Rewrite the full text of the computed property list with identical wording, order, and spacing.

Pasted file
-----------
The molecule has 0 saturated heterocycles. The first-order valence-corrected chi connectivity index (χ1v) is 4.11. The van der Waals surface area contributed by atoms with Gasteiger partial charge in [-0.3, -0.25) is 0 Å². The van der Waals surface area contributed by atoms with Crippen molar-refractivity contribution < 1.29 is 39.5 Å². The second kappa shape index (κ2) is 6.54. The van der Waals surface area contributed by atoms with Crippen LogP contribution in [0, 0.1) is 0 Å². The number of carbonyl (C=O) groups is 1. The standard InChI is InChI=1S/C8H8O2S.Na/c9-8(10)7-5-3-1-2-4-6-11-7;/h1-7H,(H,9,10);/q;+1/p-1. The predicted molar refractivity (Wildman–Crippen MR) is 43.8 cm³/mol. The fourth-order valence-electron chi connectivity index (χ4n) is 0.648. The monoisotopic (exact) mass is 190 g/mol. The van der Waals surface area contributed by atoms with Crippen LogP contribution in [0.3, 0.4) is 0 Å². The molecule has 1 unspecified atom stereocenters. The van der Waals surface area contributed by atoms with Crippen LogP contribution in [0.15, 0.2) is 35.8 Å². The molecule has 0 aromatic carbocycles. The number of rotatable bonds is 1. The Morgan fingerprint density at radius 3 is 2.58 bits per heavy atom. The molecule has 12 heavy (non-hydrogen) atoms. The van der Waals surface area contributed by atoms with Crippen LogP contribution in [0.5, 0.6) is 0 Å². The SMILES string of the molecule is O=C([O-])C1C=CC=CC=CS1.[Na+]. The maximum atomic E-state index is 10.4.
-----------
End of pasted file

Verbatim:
The molecule has 0 saturated heterocycles. The first-order valence-corrected chi connectivity index (χ1v) is 4.11. The van der Waals surface area contributed by atoms with Gasteiger partial charge in [-0.3, -0.25) is 0 Å². The van der Waals surface area contributed by atoms with Crippen molar-refractivity contribution < 1.29 is 39.5 Å². The second kappa shape index (κ2) is 6.54. The van der Waals surface area contributed by atoms with Crippen LogP contribution in [0, 0.1) is 0 Å². The number of carbonyl (C=O) groups is 1. The standard InChI is InChI=1S/C8H8O2S.Na/c9-8(10)7-5-3-1-2-4-6-11-7;/h1-7H,(H,9,10);/q;+1/p-1. The predicted molar refractivity (Wildman–Crippen MR) is 43.8 cm³/mol. The fourth-order valence-electron chi connectivity index (χ4n) is 0.648. The monoisotopic (exact) mass is 190 g/mol. The van der Waals surface area contributed by atoms with Crippen LogP contribution in [0.3, 0.4) is 0 Å². The molecule has 1 unspecified atom stereocenters. The van der Waals surface area contributed by atoms with Crippen LogP contribution in [0.15, 0.2) is 35.8 Å². The molecule has 0 aromatic carbocycles. The number of rotatable bonds is 1. The Morgan fingerprint density at radius 3 is 2.58 bits per heavy atom. The molecule has 12 heavy (non-hydrogen) atoms. The van der Waals surface area contributed by atoms with Crippen LogP contribution in [0.5, 0.6) is 0 Å². The SMILES string of the molecule is O=C([O-])C1C=CC=CC=CS1.[Na+]. The maximum atomic E-state index is 10.4.